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Savior Zhou recounts ordeal

Zhou Zehao holds the paper handicrafts given by the detained Chinese immigrants.

The Golden Venture survivors who were released from prison in the 1990s are indebted to the help of one man who they would never forget.

He is Zhou Zehao (周泽浩), now a Chinese American professor at the York College in Pennsylvania.

Known as “Savior Zhou” by those illegal immigrants, he shuffled between court, prison and community 20 years ago, offering support and acting as their translator.

Chinese immigrants rescued from the Golden Venture on Rockway Beach, New York. Photo: Paul DeMaria

Clinton shows no mercy

The Golden Venture case sent shock waves to the US authorities in June 1993 when President Bill Clinton was struggling with domestic issues during his first term. It’s widely believed that if Clinton managed to handle the case, he would turn the tables, Zhou told the China Press.

Unsurprisingly, Clinton played hardball on the case as nearly all the 286 aliens, apart from some minors, were sent to prison. Some 117 were later transferred to Yorkshire prison in Pennsylvania.

Zhou said that prior to the Golden Venture case, the US law provided that any alien who is physically present in the United States or who arrives in the United States, irrespective of the alien's status, will be released after trial and may apply for political asylum. But the way in which Clinton dealt with the Golden Venture aliens was unprecedented.

“When the vessel ran aground at Rockway Beach, some dived in the sea in a desperate attempt to swim to the shore, knowing they would be physically present in the US territory. But they succumbed to the piercing cold water and long distance,” said the professor.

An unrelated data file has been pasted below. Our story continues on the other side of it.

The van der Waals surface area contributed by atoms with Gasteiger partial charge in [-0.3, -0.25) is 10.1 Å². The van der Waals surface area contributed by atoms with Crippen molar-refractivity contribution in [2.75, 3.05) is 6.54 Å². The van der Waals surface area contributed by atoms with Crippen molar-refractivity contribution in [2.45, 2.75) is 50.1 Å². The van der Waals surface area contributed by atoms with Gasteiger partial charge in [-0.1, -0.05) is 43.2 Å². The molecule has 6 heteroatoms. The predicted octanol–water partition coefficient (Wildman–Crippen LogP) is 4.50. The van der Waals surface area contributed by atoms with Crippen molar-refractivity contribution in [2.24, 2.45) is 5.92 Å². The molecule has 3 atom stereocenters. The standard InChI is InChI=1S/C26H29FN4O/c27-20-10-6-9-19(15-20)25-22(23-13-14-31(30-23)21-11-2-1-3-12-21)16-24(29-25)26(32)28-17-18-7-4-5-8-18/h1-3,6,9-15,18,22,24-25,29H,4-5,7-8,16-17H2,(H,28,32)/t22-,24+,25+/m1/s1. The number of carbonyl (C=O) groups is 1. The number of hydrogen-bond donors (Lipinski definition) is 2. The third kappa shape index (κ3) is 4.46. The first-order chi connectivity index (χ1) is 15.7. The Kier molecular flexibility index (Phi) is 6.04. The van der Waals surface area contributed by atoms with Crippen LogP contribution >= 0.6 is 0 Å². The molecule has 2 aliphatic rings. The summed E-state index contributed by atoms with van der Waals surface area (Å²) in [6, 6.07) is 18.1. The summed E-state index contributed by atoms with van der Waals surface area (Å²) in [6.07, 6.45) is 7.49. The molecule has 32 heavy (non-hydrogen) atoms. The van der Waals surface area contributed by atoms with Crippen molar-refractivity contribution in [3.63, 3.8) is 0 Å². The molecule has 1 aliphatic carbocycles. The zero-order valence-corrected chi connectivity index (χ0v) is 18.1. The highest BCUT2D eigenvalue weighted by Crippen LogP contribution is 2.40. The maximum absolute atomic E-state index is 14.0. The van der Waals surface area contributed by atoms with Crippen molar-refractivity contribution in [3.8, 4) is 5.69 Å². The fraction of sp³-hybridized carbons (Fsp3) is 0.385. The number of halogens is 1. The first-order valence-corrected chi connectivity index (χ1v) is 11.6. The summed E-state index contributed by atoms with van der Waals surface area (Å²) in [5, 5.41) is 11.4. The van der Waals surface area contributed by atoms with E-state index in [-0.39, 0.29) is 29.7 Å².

Chinese people were a rarity in Yorkshire 20 years ago, let alone Chinese lawyers. Bilingual Zhou jumped in to help translate in the course of the legal battle and media coverage to draw local people’s attention.

These 286 illegal immigrants, aged from 17 to 45, are mainly from Fujian Province. They paid the snakehead about $30,000 for the voyage to the US. Although it’s still unknown why the ship was grounded, the eventual arrival at Rockway Beach was definitely out of everyone’s expectation, Zhou said.

This eagle, crafted of recycled magazines, toilet paper, wire, glue, and paint, is one of thousands of sculptures created by the detained refugees. Photo: ailf.org

 From confrontation to recognition

“I remember that the detainees in Yorkshire prison went on hunger strike for three times in protest against the legislature’s harsh penalty which deprived them of petition right,” he said.

“As a result of language and cultural barriers, they ran into conflict with guards and endured a rough patch. Later, they turned the confrontation into recognition as they learned English, religion and culture.”

There is a craftsman surnamed Yang who taught his skills to cellmates and they together created more than 10,000 paper handicrafts, including American eagle, flowers, fruits, statue of liberty and a golden venture, which were exhibited in New York and Washington.

“Hearing that Clinton likes stuffed birds, Yang sent  a paper-made American Eagle to the President through a Federal congressman,” Zhou recalled.
 
To the tune of Amazing Grace, the final 52 people were released in October 1997 holding flowers given by guards.

Retired American Air Force General Robert Merrill wrote a song about Golden Venture and director Peter Cohn spent 10 years shooting a documentary named Golden Venture to record those aliens’ travails for a legal life.

Reflections

“20 years after, some survivors run Chinese restaurants, some own grocery store or saloon, some have houses but some of them haven’t obtained legal status so far. They have to report to immigration authorities regularly and may be deported at any time,” said Zhou.

In 1986, President Ronald Reagan signed an immigration amnesty (Immigration Reform and Control Act of 1986), legalizing three million undocumented immigrants who entered the US before January 1, 1982. This year the congressmen are discussing a new immigration reform draft, which may legalize 12 million aliens. Are Golden Venture survivors eligible for it?

“It is unfair if Golden Venture survivors are excluded from the amnesty. But it is equally unfair to those documented immigrants if they were legalized,” said Zhou.

Zhou said immigration amnesty is utilitarian and it is subject to considerations such as whether it would benefit economic development or political reform before we make a decision.

Zhou called on more Chinese immigrants to take part in the immigration reform and make their voice heard.

“Either by e-mail or telephone, we need to express our opinion. Democracy means getting involved.”

(The article is translated by Wu Jie)


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